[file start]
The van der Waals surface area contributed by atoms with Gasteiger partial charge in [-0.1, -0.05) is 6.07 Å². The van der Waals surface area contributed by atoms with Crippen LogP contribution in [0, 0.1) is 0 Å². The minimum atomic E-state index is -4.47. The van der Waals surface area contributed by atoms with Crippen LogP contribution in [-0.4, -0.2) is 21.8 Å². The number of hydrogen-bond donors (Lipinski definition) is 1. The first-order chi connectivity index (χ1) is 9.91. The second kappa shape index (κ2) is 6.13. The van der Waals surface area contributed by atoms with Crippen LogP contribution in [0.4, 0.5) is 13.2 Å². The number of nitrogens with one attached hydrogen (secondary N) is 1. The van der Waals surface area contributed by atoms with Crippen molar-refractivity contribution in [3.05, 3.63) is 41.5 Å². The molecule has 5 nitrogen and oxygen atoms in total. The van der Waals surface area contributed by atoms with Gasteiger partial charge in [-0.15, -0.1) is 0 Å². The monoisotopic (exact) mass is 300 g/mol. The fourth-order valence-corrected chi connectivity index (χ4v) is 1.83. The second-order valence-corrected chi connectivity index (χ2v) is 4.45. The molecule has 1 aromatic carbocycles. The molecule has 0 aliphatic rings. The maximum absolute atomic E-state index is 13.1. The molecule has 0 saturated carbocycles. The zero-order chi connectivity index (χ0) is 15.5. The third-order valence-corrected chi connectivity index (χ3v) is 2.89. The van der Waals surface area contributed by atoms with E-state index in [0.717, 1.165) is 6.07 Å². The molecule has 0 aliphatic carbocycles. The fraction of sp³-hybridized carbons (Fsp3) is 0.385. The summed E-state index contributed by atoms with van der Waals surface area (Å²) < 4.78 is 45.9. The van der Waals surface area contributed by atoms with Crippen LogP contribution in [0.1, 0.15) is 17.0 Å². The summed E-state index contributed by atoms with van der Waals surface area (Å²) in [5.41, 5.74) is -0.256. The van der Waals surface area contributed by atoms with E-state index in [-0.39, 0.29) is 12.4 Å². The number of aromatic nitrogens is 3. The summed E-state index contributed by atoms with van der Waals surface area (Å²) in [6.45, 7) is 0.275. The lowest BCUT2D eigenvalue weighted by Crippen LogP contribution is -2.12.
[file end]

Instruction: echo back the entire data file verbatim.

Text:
The van der Waals surface area contributed by atoms with Gasteiger partial charge in [-0.1, -0.05) is 6.07 Å². The van der Waals surface area contributed by atoms with Crippen LogP contribution in [0, 0.1) is 0 Å². The minimum atomic E-state index is -4.47. The van der Waals surface area contributed by atoms with Crippen LogP contribution in [-0.4, -0.2) is 21.8 Å². The number of hydrogen-bond donors (Lipinski definition) is 1. The first-order chi connectivity index (χ1) is 9.91. The second kappa shape index (κ2) is 6.13. The van der Waals surface area contributed by atoms with Crippen LogP contribution in [0.4, 0.5) is 13.2 Å². The number of nitrogens with one attached hydrogen (secondary N) is 1. The van der Waals surface area contributed by atoms with Crippen molar-refractivity contribution in [3.05, 3.63) is 41.5 Å². The molecule has 5 nitrogen and oxygen atoms in total. The van der Waals surface area contributed by atoms with Gasteiger partial charge in [-0.15, -0.1) is 0 Å². The monoisotopic (exact) mass is 300 g/mol. The fourth-order valence-corrected chi connectivity index (χ4v) is 1.83. The second-order valence-corrected chi connectivity index (χ2v) is 4.45. The molecule has 1 aromatic carbocycles. The molecule has 0 aliphatic rings. The maximum absolute atomic E-state index is 13.1. The molecule has 0 saturated carbocycles. The zero-order chi connectivity index (χ0) is 15.5. The third-order valence-corrected chi connectivity index (χ3v) is 2.89. The van der Waals surface area contributed by atoms with E-state index in [0.717, 1.165) is 6.07 Å². The molecule has 0 aliphatic carbocycles. The fraction of sp³-hybridized carbons (Fsp3) is 0.385. The summed E-state index contributed by atoms with van der Waals surface area (Å²) < 4.78 is 45.9. The van der Waals surface area contributed by atoms with Crippen LogP contribution in [0.1, 0.15) is 17.0 Å². The summed E-state index contributed by atoms with van der Waals surface area (Å²) in [5.41, 5.74) is -0.256. The van der Waals surface area contributed by atoms with E-state index in [-0.39, 0.29) is 12.4 Å². The number of aromatic nitrogens is 3. The summed E-state index contributed by atoms with van der Waals surface area (Å²) in [6.45, 7) is 0.275. The lowest BCUT2D eigenvalue weighted by Crippen LogP contribution is -2.12.